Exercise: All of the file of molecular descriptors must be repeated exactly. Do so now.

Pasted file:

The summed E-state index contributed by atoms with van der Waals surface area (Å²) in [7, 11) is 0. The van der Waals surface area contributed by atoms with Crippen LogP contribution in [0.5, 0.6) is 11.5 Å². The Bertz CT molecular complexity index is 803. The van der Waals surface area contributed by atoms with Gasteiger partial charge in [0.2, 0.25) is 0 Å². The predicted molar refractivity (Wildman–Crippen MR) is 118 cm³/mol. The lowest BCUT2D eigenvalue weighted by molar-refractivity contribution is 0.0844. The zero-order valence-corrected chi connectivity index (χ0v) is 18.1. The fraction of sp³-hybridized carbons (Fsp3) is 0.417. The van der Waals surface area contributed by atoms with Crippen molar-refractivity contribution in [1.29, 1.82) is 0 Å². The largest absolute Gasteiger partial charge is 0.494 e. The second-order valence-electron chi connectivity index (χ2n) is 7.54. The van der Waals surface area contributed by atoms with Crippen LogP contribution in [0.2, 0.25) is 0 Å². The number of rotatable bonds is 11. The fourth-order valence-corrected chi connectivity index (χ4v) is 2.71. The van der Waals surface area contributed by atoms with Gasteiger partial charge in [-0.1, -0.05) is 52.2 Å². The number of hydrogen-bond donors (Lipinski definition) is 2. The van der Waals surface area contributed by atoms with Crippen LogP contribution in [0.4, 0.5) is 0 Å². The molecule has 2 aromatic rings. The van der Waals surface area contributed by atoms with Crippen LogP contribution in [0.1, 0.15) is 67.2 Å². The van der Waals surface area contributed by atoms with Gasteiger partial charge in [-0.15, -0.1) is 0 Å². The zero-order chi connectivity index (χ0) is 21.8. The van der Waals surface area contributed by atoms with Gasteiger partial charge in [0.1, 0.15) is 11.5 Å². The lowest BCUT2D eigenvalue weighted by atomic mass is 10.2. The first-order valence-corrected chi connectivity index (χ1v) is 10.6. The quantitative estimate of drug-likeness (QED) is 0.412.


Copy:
The summed E-state index contributed by atoms with van der Waals surface area (Å²) in [7, 11) is 0. The van der Waals surface area contributed by atoms with Crippen LogP contribution in [0.5, 0.6) is 11.5 Å². The Bertz CT molecular complexity index is 803. The van der Waals surface area contributed by atoms with Gasteiger partial charge in [0.2, 0.25) is 0 Å². The predicted molar refractivity (Wildman–Crippen MR) is 118 cm³/mol. The lowest BCUT2D eigenvalue weighted by molar-refractivity contribution is 0.0844. The zero-order valence-corrected chi connectivity index (χ0v) is 18.1. The fraction of sp³-hybridized carbons (Fsp3) is 0.417. The van der Waals surface area contributed by atoms with Crippen molar-refractivity contribution in [1.29, 1.82) is 0 Å². The largest absolute Gasteiger partial charge is 0.494 e. The second-order valence-electron chi connectivity index (χ2n) is 7.54. The van der Waals surface area contributed by atoms with Crippen LogP contribution in [0.2, 0.25) is 0 Å². The number of rotatable bonds is 11. The fourth-order valence-corrected chi connectivity index (χ4v) is 2.71. The van der Waals surface area contributed by atoms with Gasteiger partial charge in [-0.1, -0.05) is 52.2 Å². The number of hydrogen-bond donors (Lipinski definition) is 2. The van der Waals surface area contributed by atoms with Crippen LogP contribution in [0.4, 0.5) is 0 Å². The molecule has 2 aromatic rings. The van der Waals surface area contributed by atoms with Crippen LogP contribution in [0.1, 0.15) is 67.2 Å². The van der Waals surface area contributed by atoms with Gasteiger partial charge in [-0.15, -0.1) is 0 Å². The zero-order chi connectivity index (χ0) is 21.8. The van der Waals surface area contributed by atoms with Gasteiger partial charge in [0.1, 0.15) is 11.5 Å². The lowest BCUT2D eigenvalue weighted by atomic mass is 10.2. The first-order valence-corrected chi connectivity index (χ1v) is 10.6. The quantitative estimate of drug-likeness (QED) is 0.412.